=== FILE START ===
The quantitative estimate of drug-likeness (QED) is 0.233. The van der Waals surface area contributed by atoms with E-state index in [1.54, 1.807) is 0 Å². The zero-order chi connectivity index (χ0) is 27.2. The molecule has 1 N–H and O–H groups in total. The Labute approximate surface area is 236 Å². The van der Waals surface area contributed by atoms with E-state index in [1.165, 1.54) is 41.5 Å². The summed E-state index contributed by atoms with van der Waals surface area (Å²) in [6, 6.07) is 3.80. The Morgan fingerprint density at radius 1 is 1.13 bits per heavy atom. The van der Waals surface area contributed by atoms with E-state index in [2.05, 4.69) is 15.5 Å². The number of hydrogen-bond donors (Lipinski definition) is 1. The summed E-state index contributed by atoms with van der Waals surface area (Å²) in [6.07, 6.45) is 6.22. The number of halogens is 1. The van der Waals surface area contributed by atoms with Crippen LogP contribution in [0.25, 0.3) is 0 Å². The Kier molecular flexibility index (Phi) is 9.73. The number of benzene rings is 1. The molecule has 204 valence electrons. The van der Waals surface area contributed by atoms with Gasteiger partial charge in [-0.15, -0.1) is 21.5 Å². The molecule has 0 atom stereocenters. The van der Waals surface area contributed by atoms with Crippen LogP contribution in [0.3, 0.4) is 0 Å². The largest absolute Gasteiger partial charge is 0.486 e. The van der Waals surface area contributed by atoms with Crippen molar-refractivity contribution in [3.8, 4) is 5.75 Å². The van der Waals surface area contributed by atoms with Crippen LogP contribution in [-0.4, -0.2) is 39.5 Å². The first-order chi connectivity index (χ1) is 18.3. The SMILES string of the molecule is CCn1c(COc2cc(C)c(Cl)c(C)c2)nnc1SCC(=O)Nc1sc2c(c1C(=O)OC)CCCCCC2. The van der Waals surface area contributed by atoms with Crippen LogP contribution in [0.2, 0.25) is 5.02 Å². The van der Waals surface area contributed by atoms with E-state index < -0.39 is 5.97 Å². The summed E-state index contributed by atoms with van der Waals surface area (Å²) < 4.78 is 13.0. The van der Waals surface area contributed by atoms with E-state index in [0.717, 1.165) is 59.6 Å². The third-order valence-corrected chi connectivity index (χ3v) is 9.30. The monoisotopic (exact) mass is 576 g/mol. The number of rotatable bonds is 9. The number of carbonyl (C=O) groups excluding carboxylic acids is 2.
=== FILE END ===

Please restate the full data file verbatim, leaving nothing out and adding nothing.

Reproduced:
The quantitative estimate of drug-likeness (QED) is 0.233. The van der Waals surface area contributed by atoms with E-state index in [1.54, 1.807) is 0 Å². The zero-order chi connectivity index (χ0) is 27.2. The molecule has 1 N–H and O–H groups in total. The Labute approximate surface area is 236 Å². The van der Waals surface area contributed by atoms with E-state index in [1.165, 1.54) is 41.5 Å². The summed E-state index contributed by atoms with van der Waals surface area (Å²) in [6, 6.07) is 3.80. The Morgan fingerprint density at radius 1 is 1.13 bits per heavy atom. The van der Waals surface area contributed by atoms with E-state index in [2.05, 4.69) is 15.5 Å². The number of hydrogen-bond donors (Lipinski definition) is 1. The summed E-state index contributed by atoms with van der Waals surface area (Å²) in [6.07, 6.45) is 6.22. The number of halogens is 1. The van der Waals surface area contributed by atoms with Crippen LogP contribution in [0.25, 0.3) is 0 Å². The Kier molecular flexibility index (Phi) is 9.73. The number of benzene rings is 1. The molecule has 204 valence electrons. The van der Waals surface area contributed by atoms with Gasteiger partial charge in [-0.15, -0.1) is 21.5 Å². The molecule has 0 atom stereocenters. The van der Waals surface area contributed by atoms with Crippen LogP contribution in [0.3, 0.4) is 0 Å². The largest absolute Gasteiger partial charge is 0.486 e. The van der Waals surface area contributed by atoms with Crippen molar-refractivity contribution in [3.8, 4) is 5.75 Å². The van der Waals surface area contributed by atoms with Crippen LogP contribution in [-0.4, -0.2) is 39.5 Å². The first-order chi connectivity index (χ1) is 18.3. The SMILES string of the molecule is CCn1c(COc2cc(C)c(Cl)c(C)c2)nnc1SCC(=O)Nc1sc2c(c1C(=O)OC)CCCCCC2. The van der Waals surface area contributed by atoms with Crippen LogP contribution in [0.2, 0.25) is 5.02 Å². The van der Waals surface area contributed by atoms with E-state index < -0.39 is 5.97 Å². The summed E-state index contributed by atoms with van der Waals surface area (Å²) < 4.78 is 13.0. The van der Waals surface area contributed by atoms with E-state index in [0.717, 1.165) is 59.6 Å². The third-order valence-corrected chi connectivity index (χ3v) is 9.30. The monoisotopic (exact) mass is 576 g/mol. The number of rotatable bonds is 9. The number of carbonyl (C=O) groups excluding carboxylic acids is 2.